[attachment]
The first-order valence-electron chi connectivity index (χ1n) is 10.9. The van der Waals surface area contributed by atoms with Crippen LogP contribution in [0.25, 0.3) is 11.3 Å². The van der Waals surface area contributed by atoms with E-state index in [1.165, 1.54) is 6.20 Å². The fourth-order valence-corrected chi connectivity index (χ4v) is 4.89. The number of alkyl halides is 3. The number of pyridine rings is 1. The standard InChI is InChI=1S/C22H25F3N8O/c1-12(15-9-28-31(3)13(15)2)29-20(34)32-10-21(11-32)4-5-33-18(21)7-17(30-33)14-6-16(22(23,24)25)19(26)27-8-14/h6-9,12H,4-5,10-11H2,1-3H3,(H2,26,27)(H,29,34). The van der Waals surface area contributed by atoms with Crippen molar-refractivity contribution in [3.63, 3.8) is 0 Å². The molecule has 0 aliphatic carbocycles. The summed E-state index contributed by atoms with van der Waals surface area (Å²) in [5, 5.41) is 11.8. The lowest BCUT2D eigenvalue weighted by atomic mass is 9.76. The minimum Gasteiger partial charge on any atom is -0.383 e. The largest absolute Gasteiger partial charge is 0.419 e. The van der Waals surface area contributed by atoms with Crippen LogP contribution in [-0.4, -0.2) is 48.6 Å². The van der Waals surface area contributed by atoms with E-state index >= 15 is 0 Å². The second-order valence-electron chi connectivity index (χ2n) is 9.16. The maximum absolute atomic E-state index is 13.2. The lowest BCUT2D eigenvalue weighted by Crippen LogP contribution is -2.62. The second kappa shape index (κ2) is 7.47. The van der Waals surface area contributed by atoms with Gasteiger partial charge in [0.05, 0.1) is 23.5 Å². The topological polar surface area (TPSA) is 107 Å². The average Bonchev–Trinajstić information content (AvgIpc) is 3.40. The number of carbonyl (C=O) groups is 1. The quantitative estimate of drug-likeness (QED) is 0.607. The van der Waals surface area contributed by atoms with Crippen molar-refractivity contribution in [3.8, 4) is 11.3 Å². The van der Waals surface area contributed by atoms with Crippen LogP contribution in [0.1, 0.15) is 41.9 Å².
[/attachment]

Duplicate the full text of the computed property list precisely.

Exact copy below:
The first-order valence-electron chi connectivity index (χ1n) is 10.9. The van der Waals surface area contributed by atoms with Crippen LogP contribution in [0.25, 0.3) is 11.3 Å². The van der Waals surface area contributed by atoms with E-state index in [1.165, 1.54) is 6.20 Å². The fourth-order valence-corrected chi connectivity index (χ4v) is 4.89. The number of alkyl halides is 3. The number of pyridine rings is 1. The standard InChI is InChI=1S/C22H25F3N8O/c1-12(15-9-28-31(3)13(15)2)29-20(34)32-10-21(11-32)4-5-33-18(21)7-17(30-33)14-6-16(22(23,24)25)19(26)27-8-14/h6-9,12H,4-5,10-11H2,1-3H3,(H2,26,27)(H,29,34). The van der Waals surface area contributed by atoms with Crippen molar-refractivity contribution in [3.63, 3.8) is 0 Å². The molecule has 0 aliphatic carbocycles. The summed E-state index contributed by atoms with van der Waals surface area (Å²) in [5, 5.41) is 11.8. The lowest BCUT2D eigenvalue weighted by atomic mass is 9.76. The minimum Gasteiger partial charge on any atom is -0.383 e. The largest absolute Gasteiger partial charge is 0.419 e. The van der Waals surface area contributed by atoms with Crippen LogP contribution in [-0.4, -0.2) is 48.6 Å². The van der Waals surface area contributed by atoms with E-state index >= 15 is 0 Å². The second-order valence-electron chi connectivity index (χ2n) is 9.16. The maximum absolute atomic E-state index is 13.2. The lowest BCUT2D eigenvalue weighted by Crippen LogP contribution is -2.62. The second kappa shape index (κ2) is 7.47. The van der Waals surface area contributed by atoms with Gasteiger partial charge in [0.05, 0.1) is 23.5 Å². The topological polar surface area (TPSA) is 107 Å². The average Bonchev–Trinajstić information content (AvgIpc) is 3.40. The number of carbonyl (C=O) groups is 1. The quantitative estimate of drug-likeness (QED) is 0.607. The van der Waals surface area contributed by atoms with Crippen molar-refractivity contribution in [3.8, 4) is 11.3 Å². The van der Waals surface area contributed by atoms with Crippen LogP contribution in [0.1, 0.15) is 41.9 Å².